The climate of Lake Garda exhibits a unique balance between Alpine and Mediterranean environments, milder and more temperate than that of other lakes, with dependable thermal winds that are favourable for sailing and wind sports. It was early afternoon when we set sail across the expansive waters in our sleek white boat, helped along by the afternoon southerly breeze known as the Ora. (The morning wind is called the Pelér.) The lake stretched out in front of us like a sea—with no end in sight. The fact that we were zipping ahead at about 15 knots seemed to have little bearing on this. Lake Garda covers an area of 370 square kilometres, which is about 16 times the size of Kashmir’s Dal Lake.
The intense blue of the water merged into the cerulean blue of the sky, and the only way to tell them apart was the horizon being peppered by the shapes of other boats and islands.
Despite clement weather, we encountered some noticeable summer winds and rapid waves as we ventured further into the lake. They came roiling towards the boat and broke against its hull, tossing us over with the impact. Some of the waves were bigger as they broke, and the water came splashing over our heads, drenching us and pooling at our feet. I was reminded of the times I had been on a WetBike for chaperoned rides into the
sea, which follow a fixed route and are over before you know it—you come back dripping and slightly sore. Out on Lake Garda, life seemed slightly more dangerous.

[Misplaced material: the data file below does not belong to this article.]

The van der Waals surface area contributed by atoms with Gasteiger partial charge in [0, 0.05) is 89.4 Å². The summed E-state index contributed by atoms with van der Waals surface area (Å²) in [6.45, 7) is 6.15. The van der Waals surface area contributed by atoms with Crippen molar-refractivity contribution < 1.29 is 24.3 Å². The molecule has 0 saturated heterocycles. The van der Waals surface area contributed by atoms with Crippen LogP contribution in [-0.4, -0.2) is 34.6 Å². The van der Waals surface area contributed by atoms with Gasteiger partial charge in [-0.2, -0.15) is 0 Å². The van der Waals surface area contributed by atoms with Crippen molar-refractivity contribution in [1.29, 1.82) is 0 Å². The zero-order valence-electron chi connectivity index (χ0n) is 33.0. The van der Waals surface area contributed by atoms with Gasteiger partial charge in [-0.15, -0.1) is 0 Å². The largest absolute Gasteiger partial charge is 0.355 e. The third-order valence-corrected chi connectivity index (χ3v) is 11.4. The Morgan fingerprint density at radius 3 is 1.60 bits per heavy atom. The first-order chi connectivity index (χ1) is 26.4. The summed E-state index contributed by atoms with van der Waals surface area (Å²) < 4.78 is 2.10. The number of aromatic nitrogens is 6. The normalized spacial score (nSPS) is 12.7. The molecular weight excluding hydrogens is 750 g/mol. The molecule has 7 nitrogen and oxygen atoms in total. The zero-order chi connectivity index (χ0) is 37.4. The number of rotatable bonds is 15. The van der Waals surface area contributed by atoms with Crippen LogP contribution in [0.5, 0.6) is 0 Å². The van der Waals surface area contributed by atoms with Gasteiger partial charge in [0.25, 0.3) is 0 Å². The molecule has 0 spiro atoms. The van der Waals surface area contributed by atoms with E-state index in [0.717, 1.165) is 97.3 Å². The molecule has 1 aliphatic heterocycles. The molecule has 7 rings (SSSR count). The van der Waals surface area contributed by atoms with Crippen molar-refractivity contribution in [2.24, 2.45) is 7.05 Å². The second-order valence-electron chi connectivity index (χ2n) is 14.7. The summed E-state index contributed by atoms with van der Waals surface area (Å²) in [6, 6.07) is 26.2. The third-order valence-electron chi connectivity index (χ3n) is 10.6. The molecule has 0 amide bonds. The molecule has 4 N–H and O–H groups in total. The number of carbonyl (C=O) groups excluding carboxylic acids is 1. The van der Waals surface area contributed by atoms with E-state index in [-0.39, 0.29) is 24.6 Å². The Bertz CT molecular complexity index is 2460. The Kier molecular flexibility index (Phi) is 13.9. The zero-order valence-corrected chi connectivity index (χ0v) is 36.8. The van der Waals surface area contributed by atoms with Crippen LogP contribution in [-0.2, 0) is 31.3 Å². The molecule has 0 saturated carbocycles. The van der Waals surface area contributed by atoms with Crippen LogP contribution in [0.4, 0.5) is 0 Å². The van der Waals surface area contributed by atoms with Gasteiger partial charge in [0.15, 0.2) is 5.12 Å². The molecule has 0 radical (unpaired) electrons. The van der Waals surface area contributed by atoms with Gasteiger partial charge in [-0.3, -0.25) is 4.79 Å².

We slowed down as we neared a giant cliff that might have been a small island, and my friend showed me how to drop anchor. It seemed like the perfect spot of shade to have a picnic on the boat and take a dip in the water. I reached for my suntan lotion, but the coast guards were upon us before I could unscrew the cap. They exchanged some words in fast Italian, faster than I could keep up with, and gestured at the floating buoy we had used to tether our anchor. There were a few more of these red buoys in the water, going around the cliff. It was a cordon, and we were clearly on the wrong side!
As we revved up the boat once again and sailed away hastily, it became evident that the area immediately surrounding the cliff was protected, likely for environmental reasons. This, I discovered later, was the rock of Manerba on the Isola di San Biagio, the Island of Rabbits. The lake is also home to the critically endangered fish known as carpione, endemic to the waterbody but diminishing in numbers due to overfishing and loss of habitat.